Pubdate: Tue, 02 Jun 2009
Source: Anderson Valley Post (CA)
Contact:  2009 The E.W. Scripps Co.
Author: George L. Winship
Bookmark: (Cannabis - Medicinal)
Bookmark: (Cannabis)


Medical Marijuana Comes In Many Forms

Anderson resident and business owner Gina Munday, 48, is tired of being
made to feel as if she is a criminal when she uses cannabis.

A long-time sufferer of chronic pain, Munday has legally obtained a
Redding doctor's recommendation for personal use of medical marijuana.
Until she started growing her own plants, she had to drive long distances
- - often in pain - to a distant collective in order to obtain the
controlled substance. Once there, she endured the sometimes lengthy
process of signing up and processing as a member of a collective to obtain
a several-weeks supply of the drug-laced cannabis plant.

"I was a waitress for many years and injured my back. I still get migraine
headaches and I cannot sleep," Munday said of her condition that she eases
with small doses of THC or tetrahydrocannabinol, the main psychoactive
substance found in the female plant's buds.

A third option, that of purchasing the drug illegally on the street, has
little or no appeal for Munday, who operates a residential construction
company and considers herself a responsible, law-abiding citizen.

"For many people, it is often easier to obtain liquor without a license
than to get medical marijuana," she said in an exclusive interview with
the Valley Post.

In February, Munday formed a collective, The Green Heart, as allowed under
California state law. She is currently involved in identifying and
verifying medical marijuana recommendations held by 11 other individuals
whom she then supplies with legal amounts of medical marijuana.

For her trouble, Munday is allowed to recoup her costs for growing
supplies, light, fertilizers, water and other reasonable expenses but
cannot make a profit off any transaction. Through her contacts with other
collectives throughout the state, she is also able to supply her
collective's members with other forms of THC including lozenges, suckers,
essential oils, salad dressings, powders and herbs used for cooking, she

Under provisions of Proposition 215, passed in 1996 by 56 percent of
California's voters and currently a part of the state's Health and Safety
Code, people with a doctor's recommendation for medical marijuana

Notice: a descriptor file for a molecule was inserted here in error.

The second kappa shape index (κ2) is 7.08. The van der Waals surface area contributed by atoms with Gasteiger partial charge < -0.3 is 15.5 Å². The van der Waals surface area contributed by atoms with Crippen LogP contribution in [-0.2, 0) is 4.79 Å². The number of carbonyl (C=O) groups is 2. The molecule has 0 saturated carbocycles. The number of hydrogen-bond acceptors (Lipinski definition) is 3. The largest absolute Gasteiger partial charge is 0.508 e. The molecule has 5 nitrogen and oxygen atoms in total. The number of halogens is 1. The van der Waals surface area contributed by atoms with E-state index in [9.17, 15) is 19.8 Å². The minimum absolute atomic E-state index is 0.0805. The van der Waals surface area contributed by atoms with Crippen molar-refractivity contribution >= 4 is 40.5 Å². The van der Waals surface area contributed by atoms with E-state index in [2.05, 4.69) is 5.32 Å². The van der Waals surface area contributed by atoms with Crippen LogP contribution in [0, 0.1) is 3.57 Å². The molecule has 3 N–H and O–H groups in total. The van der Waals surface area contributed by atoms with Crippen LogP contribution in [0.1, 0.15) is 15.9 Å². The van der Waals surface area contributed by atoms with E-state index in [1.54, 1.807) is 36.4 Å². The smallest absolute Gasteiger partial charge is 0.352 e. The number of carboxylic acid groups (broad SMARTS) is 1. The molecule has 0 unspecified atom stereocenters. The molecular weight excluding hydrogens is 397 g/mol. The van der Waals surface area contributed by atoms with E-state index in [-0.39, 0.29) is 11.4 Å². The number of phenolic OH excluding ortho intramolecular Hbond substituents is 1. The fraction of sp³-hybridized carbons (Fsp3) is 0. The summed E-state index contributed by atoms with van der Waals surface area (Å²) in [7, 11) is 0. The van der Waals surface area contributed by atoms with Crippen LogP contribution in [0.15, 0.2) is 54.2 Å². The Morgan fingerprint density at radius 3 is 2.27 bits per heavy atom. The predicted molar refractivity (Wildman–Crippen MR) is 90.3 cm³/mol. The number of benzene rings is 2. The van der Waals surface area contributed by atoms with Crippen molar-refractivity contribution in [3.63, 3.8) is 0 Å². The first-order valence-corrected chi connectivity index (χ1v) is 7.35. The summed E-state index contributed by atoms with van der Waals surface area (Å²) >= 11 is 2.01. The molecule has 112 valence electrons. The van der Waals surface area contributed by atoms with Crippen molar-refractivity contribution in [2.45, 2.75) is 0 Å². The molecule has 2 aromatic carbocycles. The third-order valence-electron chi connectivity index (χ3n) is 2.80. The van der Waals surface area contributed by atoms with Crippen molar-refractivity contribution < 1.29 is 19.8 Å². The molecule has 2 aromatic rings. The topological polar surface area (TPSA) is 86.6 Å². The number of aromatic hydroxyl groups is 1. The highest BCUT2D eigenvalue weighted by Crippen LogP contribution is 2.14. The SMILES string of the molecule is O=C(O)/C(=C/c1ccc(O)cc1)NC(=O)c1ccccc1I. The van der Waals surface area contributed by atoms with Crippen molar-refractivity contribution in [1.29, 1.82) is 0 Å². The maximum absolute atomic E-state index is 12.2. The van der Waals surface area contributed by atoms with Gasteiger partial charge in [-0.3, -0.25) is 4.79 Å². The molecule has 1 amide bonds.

(cannabis) may legally have in their possession up to 12 immature or
non-flowering pot plants or up to six harvestable or flowering plants. A
person carrying a valid recommendation may alternatively have up to 8
ounces of processed cannabis or THC-laden product, the same state law also

It is the bud of the cannabis plant, not the telltale seven-pointed leaf,
that contains significant quantities of the powerful THC that is
considered a mood elevator, stress reliever and pain killer, among nearly
100 natural remedies that were previously listed prior to 1937 when the
substance was outlawed in the United States, according to a Web site
maintained by the National Organization for the Reform of Marijuana Laws

Munday's difficulties in obtaining her cannabis legally, along with the
expense in time, money and energy that she has invested in identifying and
propagating several potent strains of cannabis with slightly different
healing properties, has led her to want to share her knowledge and
resources with others in a similar situation.

"We want to open a nice, professional dispensary where people can feel
safe. We want to have a professional reception area where we will check
their identification and verify the doctor's recommendation before we
process their application to join the collective," she said.

Once a collective member is properly enrolled, only then will they be
allowed into the dispensary's back room where the products will be

Munday was to make her second appearance in as many meetings before the
Anderson City Council Tuesday, June 2, in order to request a zoning
variance or rezoning that would allow such a dispensary in Anderson's city

So far, neither Planning Director John Stokes nor city attorney Michael
Fitzpatrick are holding out much hope that the council will consider the

"Unless it is addressed specifically in our zoning laws, it is not
allowed," said Stokes, who has conveyed similar information to Munday.

"I don't have a zoned district that would accommodate her," Stokes told
the Valley Post.

At the request of Stokes, Fitzpatrick issued a legal opinion on the
question Thursday that flatly states such an amendment to the city's
zoning ordinances should not be considered "because California law does
not allow cities to pass ordinances in violation of federal law."

Munday noted that Redding has at least three and possibly as many as five
such dispensaries.
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